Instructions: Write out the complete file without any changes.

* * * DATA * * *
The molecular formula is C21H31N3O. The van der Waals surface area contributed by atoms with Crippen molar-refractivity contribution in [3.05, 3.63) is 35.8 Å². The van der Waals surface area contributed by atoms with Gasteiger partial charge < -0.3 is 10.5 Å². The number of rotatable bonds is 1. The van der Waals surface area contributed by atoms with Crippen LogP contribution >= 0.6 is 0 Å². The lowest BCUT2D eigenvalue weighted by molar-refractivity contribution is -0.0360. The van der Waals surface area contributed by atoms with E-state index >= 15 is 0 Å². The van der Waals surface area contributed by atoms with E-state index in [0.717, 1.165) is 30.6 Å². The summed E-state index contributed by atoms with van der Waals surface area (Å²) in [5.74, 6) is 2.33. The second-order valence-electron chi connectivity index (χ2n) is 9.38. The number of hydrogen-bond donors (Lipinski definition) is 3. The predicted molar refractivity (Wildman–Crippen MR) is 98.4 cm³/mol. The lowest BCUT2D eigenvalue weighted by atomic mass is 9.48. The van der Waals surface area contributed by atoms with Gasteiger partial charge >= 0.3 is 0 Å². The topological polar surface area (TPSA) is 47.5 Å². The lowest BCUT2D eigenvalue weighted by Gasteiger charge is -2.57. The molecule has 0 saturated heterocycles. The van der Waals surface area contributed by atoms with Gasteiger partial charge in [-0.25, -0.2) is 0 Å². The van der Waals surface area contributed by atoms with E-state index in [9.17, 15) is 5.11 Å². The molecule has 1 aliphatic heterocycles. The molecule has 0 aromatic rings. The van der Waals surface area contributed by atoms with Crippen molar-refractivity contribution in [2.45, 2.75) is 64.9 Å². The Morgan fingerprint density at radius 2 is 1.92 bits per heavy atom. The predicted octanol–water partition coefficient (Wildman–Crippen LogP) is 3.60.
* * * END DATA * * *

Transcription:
The molecular formula is C21H31N3O. The van der Waals surface area contributed by atoms with Crippen molar-refractivity contribution in [3.05, 3.63) is 35.8 Å². The van der Waals surface area contributed by atoms with Gasteiger partial charge < -0.3 is 10.5 Å². The number of rotatable bonds is 1. The van der Waals surface area contributed by atoms with Crippen LogP contribution >= 0.6 is 0 Å². The lowest BCUT2D eigenvalue weighted by molar-refractivity contribution is -0.0360. The van der Waals surface area contributed by atoms with E-state index >= 15 is 0 Å². The van der Waals surface area contributed by atoms with E-state index in [0.717, 1.165) is 30.6 Å². The summed E-state index contributed by atoms with van der Waals surface area (Å²) in [5.74, 6) is 2.33. The second-order valence-electron chi connectivity index (χ2n) is 9.38. The number of hydrogen-bond donors (Lipinski definition) is 3. The predicted molar refractivity (Wildman–Crippen MR) is 98.4 cm³/mol. The lowest BCUT2D eigenvalue weighted by atomic mass is 9.48. The van der Waals surface area contributed by atoms with Gasteiger partial charge >= 0.3 is 0 Å². The topological polar surface area (TPSA) is 47.5 Å². The lowest BCUT2D eigenvalue weighted by Gasteiger charge is -2.57. The molecule has 0 saturated heterocycles. The van der Waals surface area contributed by atoms with Gasteiger partial charge in [-0.25, -0.2) is 0 Å². The van der Waals surface area contributed by atoms with E-state index in [9.17, 15) is 5.11 Å². The molecule has 1 aliphatic heterocycles. The molecule has 0 aromatic rings. The van der Waals surface area contributed by atoms with Crippen molar-refractivity contribution in [2.45, 2.75) is 64.9 Å². The Morgan fingerprint density at radius 2 is 1.92 bits per heavy atom. The predicted octanol–water partition coefficient (Wildman–Crippen LogP) is 3.60.